From this vantage point we can understand that to experience insult and distress without resentment and to persevere is not wimpish behavior but an act that arises from  self-knowledge and courage. The stance manifests our understanding of objective truth. From a negative point of view, it seems that patient endurance is to tolerate an adverse situation. However, in reality, endurance is not in a cowardly way blindly accepting what happens. Once we have glimpsed objective reality beyond our relativism we can be proactive, yes proactive, by being patient, and not expending energy on emotions of anger, fear, resentment and blame. A mind-state of patience is effortless, a state of clear understanding.

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Generation E is my name for the first generation of adolescents of the first decade of the twenty first century. Generation E is synonymous with you who are learning ecological and environmental awareness, utilizing educational methodologies designed to help you function in a new world of technology with almost unimaginable advances in (for instance) health care, and training you in management skills and practical strategies that will (for instance) one day eliminate world poverty. Other Generation E young people are laying the seeds now to become life-long learners. For as Ralph Waldo Emerson, the great Transcendentalist philosopher, said, “Humankind’s greatest ability is the ability is change one’s mind.” To open one’s mind too.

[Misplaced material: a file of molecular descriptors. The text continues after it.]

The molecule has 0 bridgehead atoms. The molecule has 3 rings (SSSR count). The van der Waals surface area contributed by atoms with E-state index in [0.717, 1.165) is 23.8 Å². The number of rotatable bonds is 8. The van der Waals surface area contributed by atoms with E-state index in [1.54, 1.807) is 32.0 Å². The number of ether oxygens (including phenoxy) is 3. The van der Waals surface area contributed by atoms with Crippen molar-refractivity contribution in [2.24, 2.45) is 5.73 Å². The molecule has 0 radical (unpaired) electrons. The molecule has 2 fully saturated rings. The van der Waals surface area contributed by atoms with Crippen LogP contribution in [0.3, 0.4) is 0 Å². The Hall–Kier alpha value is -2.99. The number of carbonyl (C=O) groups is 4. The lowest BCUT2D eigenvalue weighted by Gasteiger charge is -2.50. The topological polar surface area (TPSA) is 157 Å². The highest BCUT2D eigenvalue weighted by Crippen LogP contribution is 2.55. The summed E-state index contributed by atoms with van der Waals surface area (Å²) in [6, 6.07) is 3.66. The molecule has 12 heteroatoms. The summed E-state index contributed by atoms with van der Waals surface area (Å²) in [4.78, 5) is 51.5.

But among these intellectual pursuits do you yet know where consciousness resides? Is it situated differently if you are Indian, or Zambian, or Peruvian, or Irish? Of course not! Generation E and the E-model can inculcate mutual understanding as never before on our planet, Earth, this place we all call home. The E-model breaks down barriers of self and others in a remarkable way. It gives us understanding and compassion. It is a momentous step forward in redefining the nature of  plurality in our world.

I have taught the E-model to young people and those who teach them from universities in Helsinki, Finland to the dusty townships of Port Elizabeth, South Africa. I have taught the E-model to students and teachers in Canada, and England, and in schools and colleges across the United States of America. Wherever I teach there comes that moment when peoples’ eyes light up in recognition and a journey begins to truly know themselves. An Organizer girl in South Africa may use her task-driven attention in different ways to the Organizer young woman graduate student in a business leadership course in Helsinki, Finland. Or an Organizer young woman at a community college in Pueblo, Colorado, will avoid failure, as will an Ivy League bound young person in New England. Organizers everywhere will recognize their drive to complete tasks at all cost, the competitive nature of their inner selves, their avoidance of failure and their sense of entering a deep hole of “now what”, when the task is done, and the goal attained.

Generation E you are primed for adventures in self-awareness. Like most of us though, you do not know who you are, and what makes you behave the way you do. Take the first adventurous step, investigate the student inventory on the website www.janetlevine.com. Become conversant with the E-model, and help break down the racial, ethnic and national perceptions that divide us. Learn a new vocabulary and understand a comprehensive behavioural context. Imagine a world in which we all know our E-type. I have that vision, and like a perceptual tsunami, I know what a positive wave of consciousness it can generate.